The City has reached a settlement over the class-action lawsuit championed by U.S. Attorney Preet Bharara over the deplorable conditions at Rikers Island. The agreement will lead to several reforms, including the instatement of a federal monitor over the Department of Corrections. From the Observer:
“I have repeatedly made clear our unwavering commitment to enduring and enforceable reform at Rikers Island. Today, we have reached a groundbreaking agreement in principle with City officials, subject to ultimate approval by the Court,” Mr. Bharara said in a statement. “This comprehensive framework requires the City to implement sweeping operational changes to fix a broken system and dismantle a decades-long culture of violence. Its ongoing implementation will be overseen by the Court and an independent federal monitor. Federal prosecutors will remain vigilant to ensure that the Constitution protects each and every person within the walls of Rikers Island.”
To change the “culture of violence,” the DOC will have to create a new policy around use of force and address incidences of reported abuse faster. An auditor will be put in place to monitor data around use of force with quarterly reports.
In addition to the guidelines around force, the DOC will create “disciplinary guidelines,” the Observer reports, which will be used to track officers and staff ” who are at risk of engaging in serious misconduct.”
Other significant changes include relocating teenagers who may become targets of inmate abuse, and the introduction of body cameras for increased transparency:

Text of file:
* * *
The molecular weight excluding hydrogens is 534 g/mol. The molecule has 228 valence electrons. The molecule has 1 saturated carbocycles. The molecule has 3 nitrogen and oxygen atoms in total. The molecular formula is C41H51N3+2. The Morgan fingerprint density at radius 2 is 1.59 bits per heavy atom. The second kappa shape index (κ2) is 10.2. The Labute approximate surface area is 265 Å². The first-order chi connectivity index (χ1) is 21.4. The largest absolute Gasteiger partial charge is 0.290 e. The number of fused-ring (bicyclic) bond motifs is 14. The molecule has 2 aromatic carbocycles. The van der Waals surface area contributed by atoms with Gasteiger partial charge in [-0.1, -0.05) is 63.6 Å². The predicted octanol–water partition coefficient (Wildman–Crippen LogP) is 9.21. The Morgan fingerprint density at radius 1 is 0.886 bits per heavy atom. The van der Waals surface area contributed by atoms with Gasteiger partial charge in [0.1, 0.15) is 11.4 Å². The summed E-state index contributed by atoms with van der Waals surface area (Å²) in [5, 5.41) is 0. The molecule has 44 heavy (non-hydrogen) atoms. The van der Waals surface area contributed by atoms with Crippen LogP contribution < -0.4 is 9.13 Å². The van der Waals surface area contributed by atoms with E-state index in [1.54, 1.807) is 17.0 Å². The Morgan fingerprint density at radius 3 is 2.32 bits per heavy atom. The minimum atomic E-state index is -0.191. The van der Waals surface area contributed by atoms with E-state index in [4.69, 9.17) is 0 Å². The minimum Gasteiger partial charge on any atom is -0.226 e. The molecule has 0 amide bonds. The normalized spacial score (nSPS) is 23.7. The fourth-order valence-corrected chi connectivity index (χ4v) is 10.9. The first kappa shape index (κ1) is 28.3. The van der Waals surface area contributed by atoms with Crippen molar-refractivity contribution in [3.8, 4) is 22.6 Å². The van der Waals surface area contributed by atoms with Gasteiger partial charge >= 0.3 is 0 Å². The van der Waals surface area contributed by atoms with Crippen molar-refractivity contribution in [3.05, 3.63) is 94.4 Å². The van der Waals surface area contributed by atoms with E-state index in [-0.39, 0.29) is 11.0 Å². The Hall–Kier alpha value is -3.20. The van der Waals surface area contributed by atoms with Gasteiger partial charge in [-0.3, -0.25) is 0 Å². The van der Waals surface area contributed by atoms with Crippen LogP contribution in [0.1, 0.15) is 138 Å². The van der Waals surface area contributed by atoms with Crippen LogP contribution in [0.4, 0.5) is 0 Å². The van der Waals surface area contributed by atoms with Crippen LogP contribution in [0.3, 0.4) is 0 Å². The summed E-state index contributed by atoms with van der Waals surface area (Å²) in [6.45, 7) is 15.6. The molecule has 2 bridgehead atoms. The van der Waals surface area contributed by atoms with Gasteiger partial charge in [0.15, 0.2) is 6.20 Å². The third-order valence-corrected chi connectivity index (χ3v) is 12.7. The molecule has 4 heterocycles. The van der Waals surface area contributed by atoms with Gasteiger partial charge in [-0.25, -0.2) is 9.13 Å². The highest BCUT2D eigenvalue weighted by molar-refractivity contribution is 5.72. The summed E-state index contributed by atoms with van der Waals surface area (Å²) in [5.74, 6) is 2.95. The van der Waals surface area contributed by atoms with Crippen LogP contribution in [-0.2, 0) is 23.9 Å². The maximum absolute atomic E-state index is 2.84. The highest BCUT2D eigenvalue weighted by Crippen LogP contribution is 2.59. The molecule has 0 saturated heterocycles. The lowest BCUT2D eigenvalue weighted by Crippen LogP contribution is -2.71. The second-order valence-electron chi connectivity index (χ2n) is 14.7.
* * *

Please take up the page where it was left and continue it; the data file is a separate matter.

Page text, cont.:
As part of the settlement, the city will have to “make best efforts” to find somewhere to house inmates under 18—whom Mr. Bharara has charged have been victims of a “culture of violence” by officers at Rikers Island. The site would have to be accessible by public transit and be able to allow for direct supervision. Mr. Ponte has previously expressed willingness to relocate the young inmates, though he has also pointed to the governor’s efforts—which have failed, so far—to raise the age of criminality.
The settlement also calls for a slew of reforms to the way the department operates—including a pilot program that would test out the use of body cameras by correction officers for a year, in addition to an expansion of video surveillance already in place in city jails, which the de Blasio administration has already vowed to expand. The department will now be required to add at least 7,800 cameras “on a rolling basis,” with at least a quarter of them in place by July 1, 2016. Officers will also be mandated to use handheld video cameras to record certain actions that often lead to conflict—like responses to use of force incidents, cell searches and “extractions,” the process of getting an inmate out of a cell.
While the reforms are a good start, there’s still a lot of work to be done. For one thing, they do almost nothing for people like Carlos Montero or Kalief Browder, who were behind bars for seven years and three years, respectively, awaiting trial.